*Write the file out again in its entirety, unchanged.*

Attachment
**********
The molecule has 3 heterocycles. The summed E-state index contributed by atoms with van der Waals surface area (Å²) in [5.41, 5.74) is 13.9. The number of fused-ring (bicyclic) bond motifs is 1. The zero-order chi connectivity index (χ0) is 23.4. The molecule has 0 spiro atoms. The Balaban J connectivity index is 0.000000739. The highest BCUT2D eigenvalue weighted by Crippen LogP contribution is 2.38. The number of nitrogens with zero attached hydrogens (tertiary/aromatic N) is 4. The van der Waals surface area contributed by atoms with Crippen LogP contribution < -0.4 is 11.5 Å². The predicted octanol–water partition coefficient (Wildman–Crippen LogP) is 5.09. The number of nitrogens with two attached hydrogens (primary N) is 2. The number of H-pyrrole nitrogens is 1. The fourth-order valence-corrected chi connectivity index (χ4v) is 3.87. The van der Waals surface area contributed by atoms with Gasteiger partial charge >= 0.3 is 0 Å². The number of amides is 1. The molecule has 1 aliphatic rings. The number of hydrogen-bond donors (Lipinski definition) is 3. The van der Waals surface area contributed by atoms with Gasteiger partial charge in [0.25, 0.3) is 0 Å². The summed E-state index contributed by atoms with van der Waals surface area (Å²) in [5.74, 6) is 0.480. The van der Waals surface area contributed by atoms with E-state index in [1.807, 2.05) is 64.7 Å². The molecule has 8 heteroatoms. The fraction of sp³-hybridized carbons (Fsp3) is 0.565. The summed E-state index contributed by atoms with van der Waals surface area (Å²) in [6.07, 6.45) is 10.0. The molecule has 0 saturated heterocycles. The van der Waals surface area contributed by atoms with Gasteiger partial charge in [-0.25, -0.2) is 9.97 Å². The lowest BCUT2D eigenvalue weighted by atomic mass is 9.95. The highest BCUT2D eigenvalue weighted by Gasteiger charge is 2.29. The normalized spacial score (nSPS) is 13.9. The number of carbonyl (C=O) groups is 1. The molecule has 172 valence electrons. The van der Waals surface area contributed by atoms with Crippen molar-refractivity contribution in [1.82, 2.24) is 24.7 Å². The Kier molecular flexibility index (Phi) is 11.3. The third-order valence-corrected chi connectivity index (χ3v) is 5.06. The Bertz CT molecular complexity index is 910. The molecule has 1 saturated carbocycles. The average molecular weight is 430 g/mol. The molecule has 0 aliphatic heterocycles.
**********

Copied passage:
The molecule has 3 heterocycles. The summed E-state index contributed by atoms with van der Waals surface area (Å²) in [5.41, 5.74) is 13.9. The number of fused-ring (bicyclic) bond motifs is 1. The zero-order chi connectivity index (χ0) is 23.4. The molecule has 0 spiro atoms. The Balaban J connectivity index is 0.000000739. The highest BCUT2D eigenvalue weighted by Crippen LogP contribution is 2.38. The number of nitrogens with zero attached hydrogens (tertiary/aromatic N) is 4. The van der Waals surface area contributed by atoms with Crippen LogP contribution < -0.4 is 11.5 Å². The predicted octanol–water partition coefficient (Wildman–Crippen LogP) is 5.09. The number of nitrogens with two attached hydrogens (primary N) is 2. The number of H-pyrrole nitrogens is 1. The fourth-order valence-corrected chi connectivity index (χ4v) is 3.87. The van der Waals surface area contributed by atoms with Gasteiger partial charge >= 0.3 is 0 Å². The number of amides is 1. The molecule has 1 aliphatic rings. The number of hydrogen-bond donors (Lipinski definition) is 3. The van der Waals surface area contributed by atoms with Gasteiger partial charge in [0.25, 0.3) is 0 Å². The summed E-state index contributed by atoms with van der Waals surface area (Å²) in [5.74, 6) is 0.480. The van der Waals surface area contributed by atoms with E-state index in [1.807, 2.05) is 64.7 Å². The molecule has 8 heteroatoms. The fraction of sp³-hybridized carbons (Fsp3) is 0.565. The summed E-state index contributed by atoms with van der Waals surface area (Å²) in [6.07, 6.45) is 10.0. The molecule has 0 saturated heterocycles. The van der Waals surface area contributed by atoms with Gasteiger partial charge in [-0.25, -0.2) is 9.97 Å². The lowest BCUT2D eigenvalue weighted by atomic mass is 9.95. The highest BCUT2D eigenvalue weighted by Gasteiger charge is 2.29. The normalized spacial score (nSPS) is 13.9. The number of carbonyl (C=O) groups is 1. The molecule has 172 valence electrons. The van der Waals surface area contributed by atoms with Crippen molar-refractivity contribution in [1.82, 2.24) is 24.7 Å². The Kier molecular flexibility index (Phi) is 11.3. The third-order valence-corrected chi connectivity index (χ3v) is 5.06. The Bertz CT molecular complexity index is 910. The molecule has 1 saturated carbocycles. The average molecular weight is 430 g/mol. The molecule has 0 aliphatic heterocycles.